Teachers may get summer off-but parents don't PDF  | Print |  E-mail
Written by By JAN LARSON Sentinel County Editor   
Friday, 29 May 2009 10:26
The end of the school year can represent freedom for students - but new challenges for their parents. After nine months of regimented class schedules, carefree summers for youth can create extra worries for parents. And while graduations from high school are truly occasions to celebrate, the accompanying parties can also be sources of parental concern.
So one Bowling Green based organization is coming up with tips for families facing these annual transitions. The Community Coalition for Youth and Families is encouraging parents to set rules, stick to them, find meaningful ways to keep teens busy, and keep the communication lines open.
To put it bluntly - have a backbone and talk with your kids.
"It's the most important job I'll ever have," Sharon Clifford, facilitator with the CCYF organization, said about parenting. It takes effort, especially as children get older and test their new found freedoms.
"It's a challenging time," she said.
But it's important to draw a very definite line, and don't budge just because your teen protests. That includes rules on curfews, drug abuse or underage alcohol use. Set consequences for actions, then stick to them.
"We let the kids know what's OK and what's not OK," Clifford said.
And don't fall for it when teens say no other parents enforce such rules.
"Your child may make you feel that you are the only parent who follows up," she said.
And remember, teachers may get the summer off. Parents don't.
"We remind parents to still be the overseers of their youth in the summertime," said Lorrie Lewandowski, a coalition member from the Wood County Educational Service Center.
The coalition offers the following advice:
¥ Know where your kids are going, and call them if they pass curfew. Get phone numbers for their friends' parents, and speak directly to them about concerns.
¥ It's not enough that you are home with your teen and their friends, you have to actually supervise them. An occasional peek in the room can work miracles for nipping bad behavior before it begins.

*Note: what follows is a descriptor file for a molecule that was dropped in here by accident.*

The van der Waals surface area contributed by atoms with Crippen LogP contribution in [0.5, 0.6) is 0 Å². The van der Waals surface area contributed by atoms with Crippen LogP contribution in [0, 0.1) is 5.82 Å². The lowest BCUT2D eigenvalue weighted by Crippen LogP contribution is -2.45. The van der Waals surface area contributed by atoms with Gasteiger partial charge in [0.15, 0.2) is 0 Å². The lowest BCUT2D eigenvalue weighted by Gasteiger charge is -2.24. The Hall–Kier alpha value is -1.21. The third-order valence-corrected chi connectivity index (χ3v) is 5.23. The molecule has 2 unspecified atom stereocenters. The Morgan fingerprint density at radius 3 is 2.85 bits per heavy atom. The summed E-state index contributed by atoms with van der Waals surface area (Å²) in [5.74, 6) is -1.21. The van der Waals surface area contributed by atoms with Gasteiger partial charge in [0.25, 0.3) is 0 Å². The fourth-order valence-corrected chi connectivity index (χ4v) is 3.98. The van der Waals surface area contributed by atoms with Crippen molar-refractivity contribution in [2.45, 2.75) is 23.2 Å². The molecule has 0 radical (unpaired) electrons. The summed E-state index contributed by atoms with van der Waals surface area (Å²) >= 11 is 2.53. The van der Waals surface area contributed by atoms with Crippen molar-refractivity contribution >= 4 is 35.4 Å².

¥ Bite your tongue, but if they call for a ride home after drug or alcohol use, don't yell, just pick them up. "At the end of the day, all you care about is that they are safe," Clifford said.
¥ Talk, listen .... then do it again, even if sometimes it seems like you and your teen are speaking different languages. Find a common dialect. "Communication is huge. It's huge," Lewandowski said.
¥ Don't avoid the tough issues. Children whose parents talk to them about the dangers of alcohol and drug abuse are less likely to use the substances, according to Lewandowski. "Parents need to share their values."
¥ Remember other parents have gone through this - and survived. "You're not in this alone. Other parents are dealing with the same issues," she said.
¥ Get your kids involved in meaningful activities. That leaves less time for bad choices by teens. Check with local groups such as parks and recreation programs, libraries and the YWCA to find out what activities they have going on. "Absolutely, keep them involved in an activity," said Kristin Otley, a coalition member and recreation coordinator for the city of Bowling Green.
¥ Check with those same groups about what volunteer opportunities they have for teenagers. "That's a good way for them to get outside and doing something productive," Otley said.
¥ Identify appropriate and safe places for your teen to hang out occasionally, such as a park or sand volleyball court at the city pool complex. While signing them up for some activities is good, they do need free time. "You don't want to over-program kids either," Otley said.
The next meeting of the CCYF organization is Aug. 27 at 9:30 a.m. in the Bowling Green community center. Anyone is welcome.
The group was formed in 2003 when concerns arose about unruly, unsupervised youth congregating at the Wood County District Public Library. Coalition members include parents, students, plus people representing schools, businesses and community organizations.